Its more detailed than what I can adequately explain in the limited time I have, but you would be wise to go find an article that talks about the distribution of depth values that results from the near and far values you choose. The naive assumption most people make is that you want near to be as near to 0 as possible, and far to be as far away as practical, but IIRC, that generally gives less than optimal results.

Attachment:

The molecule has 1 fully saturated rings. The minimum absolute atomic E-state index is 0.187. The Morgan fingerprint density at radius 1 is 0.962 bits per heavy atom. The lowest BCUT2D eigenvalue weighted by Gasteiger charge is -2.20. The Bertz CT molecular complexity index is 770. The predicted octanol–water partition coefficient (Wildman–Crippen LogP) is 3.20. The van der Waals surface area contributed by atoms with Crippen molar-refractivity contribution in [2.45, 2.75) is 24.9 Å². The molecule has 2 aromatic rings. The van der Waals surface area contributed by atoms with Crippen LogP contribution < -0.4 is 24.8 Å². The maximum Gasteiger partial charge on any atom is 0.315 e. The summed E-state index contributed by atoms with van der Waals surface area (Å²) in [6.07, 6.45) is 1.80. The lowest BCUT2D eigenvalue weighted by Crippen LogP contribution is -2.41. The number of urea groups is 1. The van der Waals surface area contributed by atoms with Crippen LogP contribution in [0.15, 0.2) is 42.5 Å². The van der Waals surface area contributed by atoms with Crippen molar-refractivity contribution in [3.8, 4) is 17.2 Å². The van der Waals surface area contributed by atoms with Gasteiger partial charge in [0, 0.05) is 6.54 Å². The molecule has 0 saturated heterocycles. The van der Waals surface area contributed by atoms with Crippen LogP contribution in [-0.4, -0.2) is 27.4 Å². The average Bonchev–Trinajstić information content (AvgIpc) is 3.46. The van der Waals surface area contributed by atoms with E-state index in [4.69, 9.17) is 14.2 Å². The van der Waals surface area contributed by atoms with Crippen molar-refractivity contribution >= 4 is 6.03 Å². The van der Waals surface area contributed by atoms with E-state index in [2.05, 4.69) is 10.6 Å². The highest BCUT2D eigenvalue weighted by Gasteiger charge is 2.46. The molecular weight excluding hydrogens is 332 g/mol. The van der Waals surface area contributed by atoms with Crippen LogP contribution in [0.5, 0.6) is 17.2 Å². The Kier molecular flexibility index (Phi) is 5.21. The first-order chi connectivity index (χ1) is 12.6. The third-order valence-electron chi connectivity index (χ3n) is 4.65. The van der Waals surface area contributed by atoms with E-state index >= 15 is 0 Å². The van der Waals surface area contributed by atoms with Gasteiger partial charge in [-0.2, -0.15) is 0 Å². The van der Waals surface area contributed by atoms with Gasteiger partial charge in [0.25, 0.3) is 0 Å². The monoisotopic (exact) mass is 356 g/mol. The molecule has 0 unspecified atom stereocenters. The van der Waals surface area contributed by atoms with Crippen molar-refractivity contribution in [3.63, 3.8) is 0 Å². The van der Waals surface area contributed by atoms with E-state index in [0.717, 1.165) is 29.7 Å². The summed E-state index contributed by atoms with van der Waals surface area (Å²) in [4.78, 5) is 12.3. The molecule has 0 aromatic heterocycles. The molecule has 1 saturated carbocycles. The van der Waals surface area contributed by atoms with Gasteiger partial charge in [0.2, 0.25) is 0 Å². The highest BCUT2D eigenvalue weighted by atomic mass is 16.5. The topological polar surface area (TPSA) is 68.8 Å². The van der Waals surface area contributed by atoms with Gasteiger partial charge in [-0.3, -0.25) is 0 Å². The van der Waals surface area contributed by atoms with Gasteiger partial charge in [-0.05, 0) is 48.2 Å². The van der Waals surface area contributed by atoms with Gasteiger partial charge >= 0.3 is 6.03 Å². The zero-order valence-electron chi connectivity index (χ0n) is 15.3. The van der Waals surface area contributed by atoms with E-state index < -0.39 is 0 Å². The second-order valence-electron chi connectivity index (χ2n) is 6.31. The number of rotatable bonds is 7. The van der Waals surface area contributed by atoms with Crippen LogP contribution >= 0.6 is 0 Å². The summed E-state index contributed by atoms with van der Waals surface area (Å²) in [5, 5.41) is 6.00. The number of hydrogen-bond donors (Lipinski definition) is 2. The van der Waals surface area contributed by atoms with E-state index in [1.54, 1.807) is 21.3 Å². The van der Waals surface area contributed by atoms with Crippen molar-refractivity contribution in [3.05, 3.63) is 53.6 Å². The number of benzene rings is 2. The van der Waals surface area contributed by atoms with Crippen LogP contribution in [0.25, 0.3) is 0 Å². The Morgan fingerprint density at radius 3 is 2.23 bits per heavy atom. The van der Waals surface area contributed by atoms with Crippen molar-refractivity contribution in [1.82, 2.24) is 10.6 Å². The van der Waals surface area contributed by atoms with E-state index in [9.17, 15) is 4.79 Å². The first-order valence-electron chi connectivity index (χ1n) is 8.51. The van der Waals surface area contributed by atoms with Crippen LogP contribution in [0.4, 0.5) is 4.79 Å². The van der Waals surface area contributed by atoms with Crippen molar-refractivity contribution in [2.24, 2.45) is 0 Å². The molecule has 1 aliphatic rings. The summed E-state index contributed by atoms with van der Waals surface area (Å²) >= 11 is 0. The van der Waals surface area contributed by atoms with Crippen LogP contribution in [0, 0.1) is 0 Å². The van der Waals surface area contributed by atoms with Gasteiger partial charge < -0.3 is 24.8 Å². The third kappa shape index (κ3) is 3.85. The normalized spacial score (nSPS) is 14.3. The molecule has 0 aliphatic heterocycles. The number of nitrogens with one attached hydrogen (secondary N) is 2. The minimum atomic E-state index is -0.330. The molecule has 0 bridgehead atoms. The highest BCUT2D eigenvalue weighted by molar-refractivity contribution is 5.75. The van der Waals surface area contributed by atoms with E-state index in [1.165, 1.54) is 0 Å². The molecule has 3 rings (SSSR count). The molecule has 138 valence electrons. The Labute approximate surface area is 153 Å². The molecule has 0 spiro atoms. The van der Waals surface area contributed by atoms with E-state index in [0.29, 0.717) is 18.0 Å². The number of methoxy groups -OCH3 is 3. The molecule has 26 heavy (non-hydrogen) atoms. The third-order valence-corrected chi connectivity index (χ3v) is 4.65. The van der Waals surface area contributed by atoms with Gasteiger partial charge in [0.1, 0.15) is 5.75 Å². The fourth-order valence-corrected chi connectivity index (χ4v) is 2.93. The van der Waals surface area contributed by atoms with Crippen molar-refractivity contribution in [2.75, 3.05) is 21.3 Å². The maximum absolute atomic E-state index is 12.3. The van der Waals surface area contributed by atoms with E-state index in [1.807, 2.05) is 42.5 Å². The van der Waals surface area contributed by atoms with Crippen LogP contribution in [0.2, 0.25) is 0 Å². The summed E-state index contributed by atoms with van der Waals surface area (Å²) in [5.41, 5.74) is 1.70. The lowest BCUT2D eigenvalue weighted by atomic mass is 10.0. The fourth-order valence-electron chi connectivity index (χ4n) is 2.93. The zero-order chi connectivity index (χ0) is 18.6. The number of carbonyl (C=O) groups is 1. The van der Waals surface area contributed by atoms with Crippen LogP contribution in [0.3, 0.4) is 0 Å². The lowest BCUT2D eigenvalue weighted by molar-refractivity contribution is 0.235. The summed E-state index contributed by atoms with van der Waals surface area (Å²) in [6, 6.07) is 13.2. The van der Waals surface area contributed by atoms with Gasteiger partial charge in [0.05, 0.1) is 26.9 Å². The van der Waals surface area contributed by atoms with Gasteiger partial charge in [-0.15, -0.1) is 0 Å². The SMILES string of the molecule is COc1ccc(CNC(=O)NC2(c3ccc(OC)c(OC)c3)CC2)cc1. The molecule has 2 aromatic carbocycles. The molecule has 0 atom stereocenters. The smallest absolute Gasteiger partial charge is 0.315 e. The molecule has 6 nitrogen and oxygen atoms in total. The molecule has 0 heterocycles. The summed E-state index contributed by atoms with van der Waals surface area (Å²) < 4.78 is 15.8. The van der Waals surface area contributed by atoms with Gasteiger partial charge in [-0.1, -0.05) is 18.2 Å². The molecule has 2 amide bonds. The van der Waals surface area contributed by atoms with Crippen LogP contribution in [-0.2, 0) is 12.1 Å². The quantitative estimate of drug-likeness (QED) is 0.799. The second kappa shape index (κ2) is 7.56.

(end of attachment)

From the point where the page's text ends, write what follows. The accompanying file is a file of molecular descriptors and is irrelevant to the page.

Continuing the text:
Also, as vstrakh said, you can change them on the fly as you render different parts of your scene. For example, some games render very far-away objects as a means to enhance the "skybox" (perhaps because the objects are animated, dynamically lit, or are far away but near enough for perspective to matter) and those would probably benefit from a different distribution of depth values. Its also a handy technique in space games, where the distances are great and the space is sparsely populated. In general, the maxim seems to be that this is helpful when you mix very large objects at great distances together in a scene with relatively smaller objects at much smaller distances. I imagine that the borders between level-of-detail transitions might also make a good candidate, but it probably depends on how near or far the borders are.